Is the Banking Ombudsman a broken system of grievance redress?
The latest report of the banking ombudsman’s office seems to confirm what many of us have suspected for over a year—that banking ombudsmen are closing cases and rejecting complaints every time there is even a whiff of another regulator involved. Consequently, bank customers, who have been hard-sold third-party products by wealth managers and relationship managers of banks, by exploiting a fiduciary relationship, are left high and dry.
Of the 75,183 complaints received in 2012-13, only half were found maintainable. Even of these, 49% were rejected for various reasons such as the amount involved or not having followed the process of approaching the bank first. Significantly, in just 1% of the cases—312 to be precise—was an order passed. There is something really wrong with this number at a time when consumer organisations like Moneylife Foundation have argued for exemplary damages as the fastest way to make banks more customer-focused.
Interestingly, a quarter of the complaints related to credit and debit card issues, which clearly remain a stress point for consumers and that mischief, like issue of unsolicited cards, skimming of cards, wrong debits, charging fees on free cards and using credit card to deduct mis-sold insurance, continues unabated. A hefty 26% were about the bank’s failure to adhere to its fair banking practices code. The fact that this becomes a matter of complaint to the banking ombudsman suggests that the statutory service committees of banks are probably not doing their job and are unconcerned about the BCSBI code, knowing that there is no consequence to ignoring it. The Reserve Bank attributes it to lack of awareness among bank staff about the fair practices codes. With over 72% of complaints coming from urban areas, it is clear that lack of awareness about redress mechanisms is also a huge problem.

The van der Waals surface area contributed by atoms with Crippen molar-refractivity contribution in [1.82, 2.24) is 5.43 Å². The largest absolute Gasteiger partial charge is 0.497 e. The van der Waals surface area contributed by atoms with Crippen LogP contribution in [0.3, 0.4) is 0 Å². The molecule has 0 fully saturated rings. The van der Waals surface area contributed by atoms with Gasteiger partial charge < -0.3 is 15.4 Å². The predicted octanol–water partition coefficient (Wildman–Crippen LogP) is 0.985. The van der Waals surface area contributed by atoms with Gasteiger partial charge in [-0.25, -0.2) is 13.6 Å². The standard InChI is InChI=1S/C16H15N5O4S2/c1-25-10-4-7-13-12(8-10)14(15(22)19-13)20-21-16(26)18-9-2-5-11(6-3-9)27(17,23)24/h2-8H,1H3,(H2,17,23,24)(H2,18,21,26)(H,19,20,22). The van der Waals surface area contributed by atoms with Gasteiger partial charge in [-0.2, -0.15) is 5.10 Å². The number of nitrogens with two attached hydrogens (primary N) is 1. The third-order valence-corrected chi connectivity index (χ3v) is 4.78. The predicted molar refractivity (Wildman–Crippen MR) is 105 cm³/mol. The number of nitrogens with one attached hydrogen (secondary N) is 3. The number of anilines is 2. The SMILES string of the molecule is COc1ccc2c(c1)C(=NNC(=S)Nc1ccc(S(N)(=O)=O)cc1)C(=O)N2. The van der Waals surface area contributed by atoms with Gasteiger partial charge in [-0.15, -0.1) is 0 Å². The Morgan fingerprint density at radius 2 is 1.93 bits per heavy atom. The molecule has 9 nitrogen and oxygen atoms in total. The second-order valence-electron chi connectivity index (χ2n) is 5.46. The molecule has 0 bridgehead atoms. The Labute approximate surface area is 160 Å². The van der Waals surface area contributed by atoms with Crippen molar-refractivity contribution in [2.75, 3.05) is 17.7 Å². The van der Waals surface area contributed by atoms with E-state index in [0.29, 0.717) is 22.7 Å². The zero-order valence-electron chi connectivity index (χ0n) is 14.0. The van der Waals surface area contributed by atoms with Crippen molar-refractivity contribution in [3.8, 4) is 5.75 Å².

The finance minister reduced excise duty on capital goods to 10% from 12% and on mobile handsets to 6% and in the case of automobile having different duty rate, the reduction is by 2-6%.
Finance Minister P Chidambaram has spared items used by the common man from price hikes in his tax proposals for the interim Budget 2014-15. He also reduced duties on automobiles.
Chidambaram also reduced the excise duty on capital goods to 10% from 12% and on mobile handsets to 6% and in the case of automobile having different duty rate the reduction is by 2-6%. These reductions will be applicable till 30 June 2014.
The customs duty has been reduced on the non-edible oils used in soap, making it 7.5% and exemption of countervailing duty on specified machinery for road construction has been withdrawn. The minister also exempted service tax on warehousing of rice and blood banks.
Following are the highlights of Interim Budget 2014-15:
* Income tax rates kept unchanged
* 10% surcharge on ‘super-rich’ having annual income above Rs1 crore to continue
* 10% surcharge on domestic corporates with income of Rs10 crore
* Foodgrain production estimated at 263 million tonnes in 2013-14
* Fiscal deficit at 4.6% in 2013-14 and 4.1% next year, revenue deficit at 3% in 2013-14
* Current Account Deficit (CAD) to be $45 billion as against $88 billion in 2012-13
* Excise duty on small cars, motorcycles and commercial vehicles cut to 8% from 12%
* Excise duty on SUVs cut to 24% from 30%
* Large and mid-segment cars to 24-20% from 27-24%
* Excise duty on mobile handsets to be 6% on CENVAT credit to encourage domestic production
* Excise duty cut on capital goods, non-consumer durables cut from 12 to 10%
* Moratorium on interest on student loans taken before 31 March 2009; to benefit 9 lakh borrowers
* $15 billion addition to foreign exchange in 2013-14
* Disinvestment target for FY14 cut to Rs16,027 crore versus Rs40,000 crore; next year Govt eyeing Rs36,925 crore
* Lowers residual stake sale target to Rs3,000 crore from Rs14,000 crore for this fiscal
* Govt obtains information in 67 cases of illegal offshore accounts of Indians
* Govt’s net borrowing in next fiscal to be Rs4.57 lakh crore
* Plan expenditure cut by Rs79,790 crore for current fiscal
* Allocates Rs1,000 crore more to Nirbhaya Fund
* CCI cleared 296 projects worth Rs6.6 lakh crore by end-January
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